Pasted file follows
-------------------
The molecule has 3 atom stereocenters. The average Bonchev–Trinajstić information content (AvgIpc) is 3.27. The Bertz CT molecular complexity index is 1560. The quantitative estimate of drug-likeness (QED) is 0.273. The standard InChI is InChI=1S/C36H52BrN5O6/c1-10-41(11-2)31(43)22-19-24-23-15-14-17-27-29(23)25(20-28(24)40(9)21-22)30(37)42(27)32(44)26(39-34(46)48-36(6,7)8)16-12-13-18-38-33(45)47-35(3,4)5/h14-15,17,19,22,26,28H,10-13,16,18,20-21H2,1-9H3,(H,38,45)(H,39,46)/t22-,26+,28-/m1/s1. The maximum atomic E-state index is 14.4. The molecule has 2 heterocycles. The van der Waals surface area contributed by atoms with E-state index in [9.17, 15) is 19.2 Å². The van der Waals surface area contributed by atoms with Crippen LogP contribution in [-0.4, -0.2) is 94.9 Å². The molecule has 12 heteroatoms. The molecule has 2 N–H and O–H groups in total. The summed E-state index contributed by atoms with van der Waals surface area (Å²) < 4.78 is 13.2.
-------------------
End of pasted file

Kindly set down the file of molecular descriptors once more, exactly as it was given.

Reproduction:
The molecule has 3 atom stereocenters. The average Bonchev–Trinajstić information content (AvgIpc) is 3.27. The Bertz CT molecular complexity index is 1560. The quantitative estimate of drug-likeness (QED) is 0.273. The standard InChI is InChI=1S/C36H52BrN5O6/c1-10-41(11-2)31(43)22-19-24-23-15-14-17-27-29(23)25(20-28(24)40(9)21-22)30(37)42(27)32(44)26(39-34(46)48-36(6,7)8)16-12-13-18-38-33(45)47-35(3,4)5/h14-15,17,19,22,26,28H,10-13,16,18,20-21H2,1-9H3,(H,38,45)(H,39,46)/t22-,26+,28-/m1/s1. The maximum atomic E-state index is 14.4. The molecule has 2 heterocycles. The van der Waals surface area contributed by atoms with E-state index in [9.17, 15) is 19.2 Å². The van der Waals surface area contributed by atoms with Crippen LogP contribution in [-0.4, -0.2) is 94.9 Å². The molecule has 12 heteroatoms. The molecule has 2 N–H and O–H groups in total. The summed E-state index contributed by atoms with van der Waals surface area (Å²) < 4.78 is 13.2.